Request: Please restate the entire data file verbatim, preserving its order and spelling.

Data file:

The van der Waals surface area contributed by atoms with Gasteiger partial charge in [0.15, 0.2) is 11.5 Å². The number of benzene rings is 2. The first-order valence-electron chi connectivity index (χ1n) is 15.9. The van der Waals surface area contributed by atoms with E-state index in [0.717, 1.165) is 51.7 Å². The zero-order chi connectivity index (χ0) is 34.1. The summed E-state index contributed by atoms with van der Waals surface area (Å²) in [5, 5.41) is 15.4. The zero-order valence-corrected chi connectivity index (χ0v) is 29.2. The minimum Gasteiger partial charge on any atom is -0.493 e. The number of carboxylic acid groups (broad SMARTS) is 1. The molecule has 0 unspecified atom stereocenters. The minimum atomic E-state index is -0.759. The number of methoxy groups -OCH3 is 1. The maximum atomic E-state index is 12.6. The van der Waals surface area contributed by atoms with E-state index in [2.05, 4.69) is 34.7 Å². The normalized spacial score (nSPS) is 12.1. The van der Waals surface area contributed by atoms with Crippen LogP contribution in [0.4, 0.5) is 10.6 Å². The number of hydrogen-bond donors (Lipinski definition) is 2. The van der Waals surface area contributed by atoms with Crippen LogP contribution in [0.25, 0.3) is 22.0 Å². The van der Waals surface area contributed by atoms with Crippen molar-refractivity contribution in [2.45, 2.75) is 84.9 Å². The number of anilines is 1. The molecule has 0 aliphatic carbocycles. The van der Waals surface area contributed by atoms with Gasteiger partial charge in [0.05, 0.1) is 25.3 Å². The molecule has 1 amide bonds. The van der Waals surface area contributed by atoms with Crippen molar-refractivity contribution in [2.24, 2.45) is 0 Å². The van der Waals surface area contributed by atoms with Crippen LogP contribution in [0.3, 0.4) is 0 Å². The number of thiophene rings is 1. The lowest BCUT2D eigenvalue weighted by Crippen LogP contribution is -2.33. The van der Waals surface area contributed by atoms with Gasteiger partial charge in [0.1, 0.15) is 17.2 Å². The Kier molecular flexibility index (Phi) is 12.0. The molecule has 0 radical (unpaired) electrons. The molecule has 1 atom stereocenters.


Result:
The van der Waals surface area contributed by atoms with Gasteiger partial charge in [0.15, 0.2) is 11.5 Å². The number of benzene rings is 2. The first-order valence-electron chi connectivity index (χ1n) is 15.9. The van der Waals surface area contributed by atoms with E-state index in [0.717, 1.165) is 51.7 Å². The zero-order chi connectivity index (χ0) is 34.1. The summed E-state index contributed by atoms with van der Waals surface area (Å²) in [5, 5.41) is 15.4. The zero-order valence-corrected chi connectivity index (χ0v) is 29.2. The minimum Gasteiger partial charge on any atom is -0.493 e. The number of carboxylic acid groups (broad SMARTS) is 1. The molecule has 0 unspecified atom stereocenters. The minimum atomic E-state index is -0.759. The number of methoxy groups -OCH3 is 1. The maximum atomic E-state index is 12.6. The van der Waals surface area contributed by atoms with E-state index in [2.05, 4.69) is 34.7 Å². The normalized spacial score (nSPS) is 12.1. The van der Waals surface area contributed by atoms with Crippen LogP contribution in [0.4, 0.5) is 10.6 Å². The number of hydrogen-bond donors (Lipinski definition) is 2. The van der Waals surface area contributed by atoms with Crippen LogP contribution in [0.25, 0.3) is 22.0 Å². The van der Waals surface area contributed by atoms with Crippen molar-refractivity contribution in [2.45, 2.75) is 84.9 Å². The number of anilines is 1. The molecule has 0 aliphatic carbocycles. The van der Waals surface area contributed by atoms with Gasteiger partial charge in [0.05, 0.1) is 25.3 Å². The molecule has 1 amide bonds. The van der Waals surface area contributed by atoms with Crippen molar-refractivity contribution in [2.24, 2.45) is 0 Å². The van der Waals surface area contributed by atoms with Crippen LogP contribution in [0.3, 0.4) is 0 Å². The number of thiophene rings is 1. The lowest BCUT2D eigenvalue weighted by Crippen LogP contribution is -2.33. The van der Waals surface area contributed by atoms with Gasteiger partial charge in [0.1, 0.15) is 17.2 Å². The Kier molecular flexibility index (Phi) is 12.0. The molecule has 0 radical (unpaired) electrons. The molecule has 1 atom stereocenters.